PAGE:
City File: Bluebird shares fly high

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The Independent Online
SHARES in Bluebird Toys jumped 53p to reach 808p on Friday, a far cry from their 26p low at Christmas 1990. Since then the shares have ridden the boom engendered by two midget toys, Mighty Max and Polly Pocket. The market took Friday's surge to indicate that this week's AGM will bring news that Far East distributors are short of stock. Despite the rise, the shares are still on a mere 13 times 1994 earnings. Hang on.

DON'T be deterred from buying into Allied-Lyons because of Grand Met's downbeat assessment of the American liquor market. Allied's biggest, albeit well-trumpeted problem is Carlsberg-Tetley. Graeme Eadie of NatWest Securities expects Allied to announce profits of only pounds 96m from the joint venture this week, even though Allied made pounds 90m in its last year as an independent brewer. But Allied has a lot going for it, including a yield of 5.1 per cent on the expected 22.1p dividend, an increasingly aggressive stance in marketing its excellent liquor brands, and the opening up of prospects in Spain and Latin America by the purchase of Pedro Domecq. Sales of some of Allied's food brands could improve the cash flow position no end.

IF Allied feels too big to be tasty, the south-west England drinks group Eldridge Pope has a link with its bigger brother and is recovering after a couple of unfortunate diversifications. These ended in a pounds 1.2m restructuring charge but the brewer is now back to basics, concentrating on brewing, pubs and wholesale and retail wines and spirits.

Key to its prospects is a link-up with Carlsberg-Tetley, whereby Eldridge will put its Thomas Hardy Country Bitter on C-T lorries. That will help to absorb Eldridge's ample spare capacity.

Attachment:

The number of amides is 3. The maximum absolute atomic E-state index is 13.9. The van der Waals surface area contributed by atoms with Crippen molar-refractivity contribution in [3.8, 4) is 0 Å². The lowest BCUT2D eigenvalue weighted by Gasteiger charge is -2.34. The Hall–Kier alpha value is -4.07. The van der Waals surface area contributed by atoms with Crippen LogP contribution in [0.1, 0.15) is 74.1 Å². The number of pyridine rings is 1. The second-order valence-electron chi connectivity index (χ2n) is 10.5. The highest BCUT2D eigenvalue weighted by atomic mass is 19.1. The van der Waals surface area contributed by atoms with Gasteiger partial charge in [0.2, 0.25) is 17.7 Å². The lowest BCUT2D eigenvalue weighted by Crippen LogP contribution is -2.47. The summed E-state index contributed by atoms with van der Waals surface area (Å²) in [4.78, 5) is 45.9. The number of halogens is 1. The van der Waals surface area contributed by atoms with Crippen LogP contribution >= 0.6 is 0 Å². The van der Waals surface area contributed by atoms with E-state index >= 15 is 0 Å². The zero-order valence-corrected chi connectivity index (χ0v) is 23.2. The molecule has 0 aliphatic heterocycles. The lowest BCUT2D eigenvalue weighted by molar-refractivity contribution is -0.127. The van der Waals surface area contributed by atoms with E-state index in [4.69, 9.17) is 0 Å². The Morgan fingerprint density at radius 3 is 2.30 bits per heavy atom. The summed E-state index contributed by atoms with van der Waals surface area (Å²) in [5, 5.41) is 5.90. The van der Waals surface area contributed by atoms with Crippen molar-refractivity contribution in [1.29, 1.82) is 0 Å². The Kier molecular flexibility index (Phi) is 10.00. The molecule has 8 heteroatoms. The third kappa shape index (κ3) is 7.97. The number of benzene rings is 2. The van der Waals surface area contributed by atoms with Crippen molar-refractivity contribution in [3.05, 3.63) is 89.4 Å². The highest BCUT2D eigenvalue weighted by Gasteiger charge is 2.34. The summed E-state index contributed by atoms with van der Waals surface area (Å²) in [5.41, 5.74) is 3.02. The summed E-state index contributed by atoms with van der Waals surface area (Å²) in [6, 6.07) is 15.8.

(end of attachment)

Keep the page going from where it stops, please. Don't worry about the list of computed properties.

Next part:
While the firm may be affected by the flood of cheap drinks from Channel ports, it should increase profits from pounds 1.8m to pounds 2.3m for the year to September. The shares have fallen from 180p to 151p since January after a strong run last year. A good time to buy.

IN its present gloomy mood, the market is tending to lump all new issues together as bad news. This provides some juicy buying opportunities. Best at the moment is Ireland's biggest industrial holding company, DCC.

Over the past 18 years DCC has built up a well-spread and increasingly profitable portfolio in sectors ranging from oil to printing and publishing, and including a major stake in the Fyffes banana business. Because DCC started as the Irish equivalent of 3i, most of the shares are tightly held by major institutions, so the issue consisted only of a relatively small placing. But they are well worth snapping up at anywhere near the 250p issue price where they are on a prospective p/e of a mere 11.4, well below any of their English-based equivalents.

BUY CarnaudMetalbox, say stockbrokers Paribas Capital Markets. The shares, which are quoted in London, have come back from pounds 25 to pounds 21.50 this year on the back of rising steel prices and worries about the European recession.

But the group also has a foothold in the booming Far East, and the economic upturn making steel dearer should also boost demand for packaging.

Paribas expects the CMB's profits to rise from Fr835m (pounds 98m) to Fr875m this year and Fr97m in 1995. That would take the earnings multiple down from 18 to an attractive 15.2.

MONUMENT Oil & Gas, one of the largest independent exploration groups, has hardly been touched by the excitement over the Lasmo-Enterprise bid. But shares in the group, which is headed by industry personality Tony Craven Walker, could soar above their present 69p once Monument seals its deal to sell gas from its major field in Argentina to a Government- controlled gas corporation.

Even better, the field is so close to a major pipeline that it could be producing in a matter of weeks. And to help cash flow, gas will be flowing by the end of next year from the Liverpool Bay offshore gas field, in which Monument has a 20 per cent stake.

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